Saturday, December 20, 2014

Universities getting into "hunger amelioration" programs? What can they do?

Universities are always considered as centers of higher learning where students can achieve academic excellence through hard work in a congenial environment. Some of them are specialized in application oriented research, results of which are used by the industry and the society for the betterment of humanity. Such research efforts are bought by the user industries by investing in the required infrastructure for mass production. But it is difficult to imagine these universities ever bothering about food scarcity and hunger prevalent mostly among poor people in many countries and this attitude often invites criticisms from some quarters regarding their elitist nature. Such a notion is sought to be removed by the latest move by a few universities in the US banding together under an initiative from the US government to work for food security around the globe. This new initiative is expected to help coordinate existing endeavors in some universities which are working on energy, health and other pressing problems to day's world is facing. Here is a take on this new development which if it is seriously pursued can make this world a better place to live.

"Penn State is one of  one of nearly 50 universities worldwide that have banded together to address the global issue of hunger  Leaders from these universities will sign The Presidents' Commitment to Food and Nutrition Security – a declaration acknowledging their commitment to make food insecurity a priority. There is a ceremonial signing set for Dec. 9 at the United Nations in New York. PUSH – Presidents United to Solve Hunger – was created by Auburn University in Alabama in February as the result of a first-time gathering among leaders of more than 30 universities in the U.S. (including Penn State), Canada and Central America. PUSH and the Presidents' Commitment to Food and Nutrition Security are both direct results of the February meeting. "As a land-grant institution with a major economic impact and research enterprise, Penn State is already playing a tremendous role in addressing extraordinary global challenges related to energy, disease, health care and clean water to name just a few," said Penn State President Eric J. Barron, acknowledging Penn State's College of Agricultural Sciences as the lead on this effort for the University. "I'm proud to say that the issue of world hunger also is being addressed in various ways at our University through research and student activism. Our hope is to elevate these activities in concert with other institutions. Together, we have a wealth of expertise and leadership that can lead to meaningful change." The public signing ceremony and other related events mark the first time universities around the world will share a collective focus on ending food insecurity. Tom Gill, assistant director of international programs in Penn State's College of Agricultural Sciences, noted, "Our faculty and students are committed to working across colleges at Penn State and with a range of diverse partners around the world to develop scalable solutions that can combat global hunger." PUSH member institutions include land-grants, liberal arts, faith-based, historically black and Hispanic-serving colleges and universities from five continents.'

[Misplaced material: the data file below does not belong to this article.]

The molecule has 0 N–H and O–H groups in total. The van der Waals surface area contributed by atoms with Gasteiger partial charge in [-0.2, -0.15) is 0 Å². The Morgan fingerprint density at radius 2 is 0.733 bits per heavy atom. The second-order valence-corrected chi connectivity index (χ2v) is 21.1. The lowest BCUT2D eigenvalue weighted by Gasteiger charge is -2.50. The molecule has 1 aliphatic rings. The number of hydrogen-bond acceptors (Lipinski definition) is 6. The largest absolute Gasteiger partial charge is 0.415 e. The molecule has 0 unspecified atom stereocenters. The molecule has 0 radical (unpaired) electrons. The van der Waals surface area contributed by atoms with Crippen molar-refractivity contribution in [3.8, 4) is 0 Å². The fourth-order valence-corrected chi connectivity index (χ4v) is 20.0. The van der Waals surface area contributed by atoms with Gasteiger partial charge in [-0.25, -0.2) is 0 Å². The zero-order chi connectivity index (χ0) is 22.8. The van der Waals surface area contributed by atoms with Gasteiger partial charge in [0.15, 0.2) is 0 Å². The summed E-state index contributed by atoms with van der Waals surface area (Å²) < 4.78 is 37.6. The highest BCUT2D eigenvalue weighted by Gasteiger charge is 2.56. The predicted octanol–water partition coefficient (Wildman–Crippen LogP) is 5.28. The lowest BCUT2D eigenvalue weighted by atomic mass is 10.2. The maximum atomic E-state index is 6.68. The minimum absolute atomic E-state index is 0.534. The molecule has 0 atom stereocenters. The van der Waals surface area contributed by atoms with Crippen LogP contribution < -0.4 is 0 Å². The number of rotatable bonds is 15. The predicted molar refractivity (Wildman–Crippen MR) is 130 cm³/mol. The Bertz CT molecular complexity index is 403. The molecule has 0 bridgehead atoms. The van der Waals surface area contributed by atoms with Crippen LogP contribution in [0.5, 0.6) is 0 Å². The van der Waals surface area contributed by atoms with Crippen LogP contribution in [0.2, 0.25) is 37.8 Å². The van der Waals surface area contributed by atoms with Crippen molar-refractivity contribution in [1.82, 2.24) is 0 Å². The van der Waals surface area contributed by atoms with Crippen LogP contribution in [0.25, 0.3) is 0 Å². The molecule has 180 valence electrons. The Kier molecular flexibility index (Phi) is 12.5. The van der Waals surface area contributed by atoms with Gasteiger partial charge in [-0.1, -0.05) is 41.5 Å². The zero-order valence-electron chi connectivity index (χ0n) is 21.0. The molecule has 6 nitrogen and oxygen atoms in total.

One may ask what any university can do to enhance food security situation which is invariably related to the low purchasing power among people due to which they are not able to access food already available in the market. Universities do know this harsh reality but they can always contribute to knowledge regarding the nutrition and health aspects of food and also train people in income generating activities. Besides they can also train health workers and extension activists to provide succor to people. A note of caution is called for in this noble idea as these universities must understand their limitations in establishing outreach to their intended target beneficiaries.  Probably they can best fit into a global program of training the trainers who can disseminate their knowledge and skill by working among the intended beneficiaries. India should also consider joining such a movement which will expose the young university scholars to the reality of food insecurity that exists widely in many parts of the world including India. 


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